preparation can you do? Can you find room for hope – or transformation?
The future doesn’t necessarily have to be the same as the past: don’t let a label of “disorder” or a
dire prediction from a doctor convince you recovery is impossible.
What are the Alternatives to
Using Psychiatric Drugs? Taking Drugs From Time
• Friendships with people who believe in your
capacity to take charge of your wellness can be Some drugs take time to build up to
crucial. Ideally these should be people who have effectiveness in the body, but others
seen you on your “bad days,” are there for you – especially to help with sleep and
when you’re in trouble, and are prepared for dif- episodes of anxiety – work right away. It
ficulties that can come from withdrawal. At the might be wise to occasionally use them
same time, they should be friends who know the to get rest, prevent crisis, or protect you
limits of what they can offer and know how to from overwhelming emotional extremes.
say “no” to protect themselves from burnout. While many people who go off drugs
do go back on them after some time,
• Consider going off recreational drugs and there is, however, very little research on
alcohol. Many people who go through extreme the possible risks of going off and then
emotional distress and end up with psychiatric back on neuroleptics, lithium, or anti-
labels are much more sensitive than others, so convulsant medications.
what affects your friends one way may affect you
more strongly. Abstaining from drugs and alcohol
can dramatically improve your mental wellbeing. consider taking proven supplements that nourish
Even milder drugs like marijuana and caffeine the brain and help the body’s ability to detoxify,
can undermine health, stability, and sleep for such as vitamin C, fish oil / essential fatty acids,
some people. Sugar (including sweet juices) and and b-vitamins. Eat plenty of fresh fruits and
chocolate can also affect mood and wellbeing. vegetables, and beware of junk food. Some
Some people even have reactions to blood sugar people are sensitive to artificial sweeteners like
levels or caffeine that get mistaken for psychosis aspartame or saccharin, and to preservatives
or mental disorders. and other chemicals in processed foods. If you
take herbs or medical drugs for physical illness,
• Rest. Do what you can to ensure a healthy sleep
consult with an herbalist about interactions,
routine, and discover tools to help you sleep.
especially if you are pregnant or nursing
Medical sleep prescriptions, such as short-term
psychiatric drugs like benzodiazepenes, might • Drink plenty of fresh water (nothing added)
be good as a backup, but start first with herbs throughout the day: water is crucial to your
like valerian and skullcap or homeopathics. If body’s ability to detoxify. It is recommended you
you have trouble sleeping, consider eliminating drink 1/2 your body weight in ounces per day
caffeine such as coffee and sodas. Caffeine can minimum (i.e. someone weighing 140 lbs needs
disrupt your sleep and make the sleep you do to drink 70 oz. of water every day). Each glass
get not as restful. Remember that even if you get of wine, alcoholic drink, coffee, black tea or soft
plenty of hours of sleep, staying up late means drink you drink dehydrates you, and needs to be
the sleep might not be as good; if you don’t feel replaced with an equal amount of water. If your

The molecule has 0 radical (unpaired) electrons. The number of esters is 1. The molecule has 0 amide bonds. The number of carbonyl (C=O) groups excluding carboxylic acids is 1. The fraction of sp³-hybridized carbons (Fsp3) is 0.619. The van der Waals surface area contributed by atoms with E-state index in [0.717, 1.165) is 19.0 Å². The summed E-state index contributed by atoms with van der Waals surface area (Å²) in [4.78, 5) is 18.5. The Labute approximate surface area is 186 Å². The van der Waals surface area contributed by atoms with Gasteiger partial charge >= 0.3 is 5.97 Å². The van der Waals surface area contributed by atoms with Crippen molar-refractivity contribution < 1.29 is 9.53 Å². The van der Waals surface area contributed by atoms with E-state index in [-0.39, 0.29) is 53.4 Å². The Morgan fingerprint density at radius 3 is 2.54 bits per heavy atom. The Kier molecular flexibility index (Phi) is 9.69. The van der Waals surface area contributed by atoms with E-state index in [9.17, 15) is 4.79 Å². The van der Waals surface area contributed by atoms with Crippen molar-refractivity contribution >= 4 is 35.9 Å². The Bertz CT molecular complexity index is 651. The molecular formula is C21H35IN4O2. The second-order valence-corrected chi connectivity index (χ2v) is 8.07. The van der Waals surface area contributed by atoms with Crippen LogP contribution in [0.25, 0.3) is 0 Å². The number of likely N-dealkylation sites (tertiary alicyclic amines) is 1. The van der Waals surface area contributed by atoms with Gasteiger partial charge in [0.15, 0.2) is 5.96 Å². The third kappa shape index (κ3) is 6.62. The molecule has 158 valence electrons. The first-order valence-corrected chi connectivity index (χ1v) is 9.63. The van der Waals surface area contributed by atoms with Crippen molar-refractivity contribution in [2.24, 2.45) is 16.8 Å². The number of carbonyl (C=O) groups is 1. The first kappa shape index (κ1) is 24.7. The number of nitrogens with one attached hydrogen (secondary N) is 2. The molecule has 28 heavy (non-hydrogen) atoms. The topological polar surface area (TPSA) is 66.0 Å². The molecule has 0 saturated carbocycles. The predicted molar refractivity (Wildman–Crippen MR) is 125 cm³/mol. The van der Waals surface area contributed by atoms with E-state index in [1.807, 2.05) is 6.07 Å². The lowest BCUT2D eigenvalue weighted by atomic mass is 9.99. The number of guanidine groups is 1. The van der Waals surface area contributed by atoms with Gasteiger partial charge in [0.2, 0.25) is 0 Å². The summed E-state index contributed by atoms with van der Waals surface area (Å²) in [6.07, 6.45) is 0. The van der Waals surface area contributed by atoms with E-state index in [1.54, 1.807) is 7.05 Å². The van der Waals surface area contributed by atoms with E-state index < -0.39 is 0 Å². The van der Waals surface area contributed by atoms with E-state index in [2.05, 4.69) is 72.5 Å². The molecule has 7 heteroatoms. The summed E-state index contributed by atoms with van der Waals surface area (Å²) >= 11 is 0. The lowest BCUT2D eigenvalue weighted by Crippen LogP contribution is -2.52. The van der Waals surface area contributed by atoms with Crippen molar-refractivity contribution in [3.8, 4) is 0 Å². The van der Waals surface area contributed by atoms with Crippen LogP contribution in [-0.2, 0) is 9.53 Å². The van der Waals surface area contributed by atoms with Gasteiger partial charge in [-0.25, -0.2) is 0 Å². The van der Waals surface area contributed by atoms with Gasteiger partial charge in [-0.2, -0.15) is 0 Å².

rested, try to get to sleep before pm. tap water is not good quality, consider a filter.
If you are overheated or sweating, or become
• Nutrition can play a huge role in mental stability
dehydrated, make sure to replenish sodium, sugar,
and overall health. Explore what foods you
and potassium electrolytes.
might be allergic to such as gluten and milk, and
• Chemical exposure and toxins in the environ- • A counselor, therapist, or support group can be
ment can stress the body and cause physical and very helpful. Allow yourself time to settle in as
mental problems, sometimes very severe. If you a new client or participant before beginning a
can, reduce your exposure to such pollutants medication reduction plan.
such as furniture and carpet fumes, household
• Many people find a spiritual practice helps them
cleansers, harsh noise, and fluorescent lights. For
endure hardship and suffering. Find a practice
some people, going off psychiatric drugs might
that is non-judgmental and accepts you for who
make them even more sensitive to toxins for a
• Being in nature and around plants and animals
• Take a careful look at other medications you are
can be very helpful to calm you and give you a
taking for physical diagnoses. Some, such as the
bigger perspective on your situation.
steroid Prednisone, can themselves cause anxiety,
sleep disturbance, and psychosis. • Art, music, crafts, and creativity can be a powerful
way to express what is beyond words, and create
• Many holistic practitioners such as homeopaths,
meaning out of your ordeal. Even a crayon sketch
naturopaths, herbalists, and acupuncturists are
in a journal or a simple collage with the theme
skilled in assisting people reduce psychiatric
“what do I feel right now” can be very powerful.
drugs, and can provide powerful, non-toxic alter-
natives to help with anxiety and other symptoms. • Exercise such as walking, swimming, bicycling,
Find a recommendation from someone you trust. yoga, or sports can dramatically reduce anxiety
Be prepared to make recommended lifestyle and stress. Exercise also helps the body to detox.
changes such as diet and exercise and quitting
• Consider on-line support networks such as